Hyderabad is probably the only city so far where we have ventured out in the evening for sight-seeing. The city felt safe even after dusk; Ola and Uber were available to ferry us to and fro. On the evening of the first day, we were at the famous Golconda fort, just in time to see it’s gates close to visitors; but first in queue for the Sound and Light show that is a major attraction in the evenings.
In fact many just attend the Sound and Light show to catch a glimpse of the old fort and understand the history, instead of doing the ambitious climb up the fort in the blazing sun. But we missed the iconic Qutub Shahi tombs near the Golconda fort, the final resting place of the Muslim sultans. For these you will have to make time during the day.
The Sound and Light show which lasts for an hour is a narration about the history of Golconda – it’s rise as the capital of the Qutub Shahi dynasty, which ruled the Deccan of the Indian sub-continent for nearly two centuries and its eventual fall to the Mughals led by Emperor Aurangzeb. The narrator is the Bollywood icon Amitab Bachchan; there are songs in between sung by Bhagmati for her king Muhammad Quli.
It was Muhammad Quli, the fifth Qutub Shahi ruler who developed Hyderabad as an alternative settlement for the people of Golconda. The Charminar was commissioned and built at the centre of the new city. With the defeat and subsequent plunder by the Mughals, Golconda was reduced to ruins. In the following decades, a new reign was established in the state and Hyderabad emerged as the capital of the Asif Jahi dynasty of the Nizams. The rise and fall of Nizams is another fascinating story.
The night was still young so at 8:30 pm, we took Ola from the Golconda fort to the Charminar. I have to mention that to reach the visitor’s entrance to the Golconda fort, we had to pass through a narrow arched doorway of the still standing outer walls of the Golconda fort. It is amazing that these walls are still in place, you can still see the large and magnificent wooden doors; the outer walls of the other forts we have seen so far, which are located close to the city have been destroyed (with only a remanent of the wall standing) and the land made way for new houses and shops. But here people have homes and shops in and around the magnificent fort walls and the traffic has to go through the ancient doors. The narrow roads would spell chaos if it not were for the traffic lights manning the ancient doors🚦.
The cab dropped us off at the entrance to the Laad Bazaar which led to the Charminar. The place was buzzing with activity – it was a Thursday evening. Bangles and pearls dominate the bazaar shops. The bangles definitely catch your attention – they are blingy, shiny, shimmering and colourful.
The square around the Charminar is filled with hawkers. You can sell anything here – rugs, sunglasses, perfumes, fruits, clothes, not to mention bangles, earrings and any fancy items. There is also the Charminar police station close by. We had a red guava from a fruit vendor laced with kala namak (black salt).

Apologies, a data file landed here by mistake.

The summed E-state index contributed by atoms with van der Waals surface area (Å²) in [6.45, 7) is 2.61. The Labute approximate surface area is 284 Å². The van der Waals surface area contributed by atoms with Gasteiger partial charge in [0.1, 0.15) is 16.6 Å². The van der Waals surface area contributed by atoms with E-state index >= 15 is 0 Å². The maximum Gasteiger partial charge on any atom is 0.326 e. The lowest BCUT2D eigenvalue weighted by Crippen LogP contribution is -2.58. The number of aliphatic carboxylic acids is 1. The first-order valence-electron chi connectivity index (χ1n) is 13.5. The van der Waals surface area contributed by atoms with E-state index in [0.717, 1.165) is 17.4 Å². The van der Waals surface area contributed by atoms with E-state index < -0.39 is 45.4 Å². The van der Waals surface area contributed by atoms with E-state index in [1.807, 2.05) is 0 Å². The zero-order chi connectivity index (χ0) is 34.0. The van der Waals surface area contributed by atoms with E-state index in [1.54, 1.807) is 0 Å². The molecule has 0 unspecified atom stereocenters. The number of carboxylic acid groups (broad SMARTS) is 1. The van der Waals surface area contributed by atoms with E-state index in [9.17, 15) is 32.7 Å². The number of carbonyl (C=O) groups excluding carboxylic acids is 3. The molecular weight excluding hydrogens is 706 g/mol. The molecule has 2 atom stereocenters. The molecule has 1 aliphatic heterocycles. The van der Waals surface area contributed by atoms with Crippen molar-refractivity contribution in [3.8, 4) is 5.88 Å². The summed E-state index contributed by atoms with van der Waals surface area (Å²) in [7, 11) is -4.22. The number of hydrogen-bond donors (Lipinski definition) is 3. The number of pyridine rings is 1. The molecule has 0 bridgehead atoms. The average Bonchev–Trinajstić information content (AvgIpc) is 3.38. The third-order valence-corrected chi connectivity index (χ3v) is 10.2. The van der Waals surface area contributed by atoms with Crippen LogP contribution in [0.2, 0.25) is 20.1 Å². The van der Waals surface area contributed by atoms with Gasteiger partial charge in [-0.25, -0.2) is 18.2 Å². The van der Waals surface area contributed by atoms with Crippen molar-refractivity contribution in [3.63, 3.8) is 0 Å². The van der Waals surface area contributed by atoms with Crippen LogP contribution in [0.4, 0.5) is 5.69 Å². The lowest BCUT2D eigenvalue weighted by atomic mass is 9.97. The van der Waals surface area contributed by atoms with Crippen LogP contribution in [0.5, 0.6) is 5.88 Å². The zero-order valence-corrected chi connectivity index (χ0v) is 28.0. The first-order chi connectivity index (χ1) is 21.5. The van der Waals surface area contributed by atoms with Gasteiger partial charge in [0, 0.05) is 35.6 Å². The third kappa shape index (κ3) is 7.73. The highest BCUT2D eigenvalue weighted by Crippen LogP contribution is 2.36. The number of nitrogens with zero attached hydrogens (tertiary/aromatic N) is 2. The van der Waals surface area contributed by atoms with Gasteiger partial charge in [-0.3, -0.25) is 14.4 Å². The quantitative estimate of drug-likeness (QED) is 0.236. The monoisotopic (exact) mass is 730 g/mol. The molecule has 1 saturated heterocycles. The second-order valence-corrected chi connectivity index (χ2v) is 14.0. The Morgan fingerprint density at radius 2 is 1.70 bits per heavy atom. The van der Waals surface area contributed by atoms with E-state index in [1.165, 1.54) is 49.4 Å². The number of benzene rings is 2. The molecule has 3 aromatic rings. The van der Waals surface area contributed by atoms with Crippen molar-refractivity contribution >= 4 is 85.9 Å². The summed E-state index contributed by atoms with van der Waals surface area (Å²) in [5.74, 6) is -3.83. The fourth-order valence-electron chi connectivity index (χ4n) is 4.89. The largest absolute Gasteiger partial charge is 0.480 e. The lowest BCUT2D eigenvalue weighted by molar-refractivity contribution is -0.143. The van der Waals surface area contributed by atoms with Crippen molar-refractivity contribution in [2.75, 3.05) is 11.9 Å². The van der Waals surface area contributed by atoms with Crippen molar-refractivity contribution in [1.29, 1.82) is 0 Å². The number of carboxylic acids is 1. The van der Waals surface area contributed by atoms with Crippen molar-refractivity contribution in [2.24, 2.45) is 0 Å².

The Charminar seems to have received a recent face lift and paint job. The monument was closed for the evening, but you can still soak in it’s grandeur. The Charminar is a perfect square, it’s four tall towers or minarets stretch out into the sky. It’s a magnificent monument, centuries old and still inspire awe !!
Hungry? Head for Irani chai (tea) and biscuits at the Nimrah Cafe next to the Charminar. The warm milky tea on a cold December evening is lovely ☕️. Try a plate of assorted biscuits, though the Osmania biscuit is the most popular choice; the Kaju (cashew) biscuit was good too !! The cafe is crowded, but the service is super quick; there are table outside and customers move fast.
The next day morning was spent at Ikea shopping and after dumping all the stuff we bought back at the hotel, we hailed a cab and found ourselves at the Lumbini park next to the Hussain Sagar lake. We were in time to catch the music fountain and laser show starting at 7:15 pm. Friday evening and it was full house. The music is catchy and the laser display mesmerising. It’s was a pleasant surprise and a good end to the day.
After the laser show, you can walk around the Lumbini park; not much else going on, there are boats docked at the pier and you can get a glimpse of the illuminated Buddha statue in the middle of the lake.
Hyderabad is welcoming, both day and night. But as a precaution just be wary of the auto rickshaw drivers who tell you that they will take you pearl shopping and sight-seeing. If they agree to take you directly to your destination, go ahead, they work out cheaper than cabs.
But if they suggest pearl shopping – they will have a tie up with some jewellery shop and once you are on board, they will stop at the shop and ask you to just browse around. When in the shop, the auto-driver will take off and you may either end up buying something from the shop or have to look for another ride to your destination.
The itinerary for a 3 day trip to Hyderabad is linked here Treat yourself to Hyderabad: A 3 day itinerary 🌆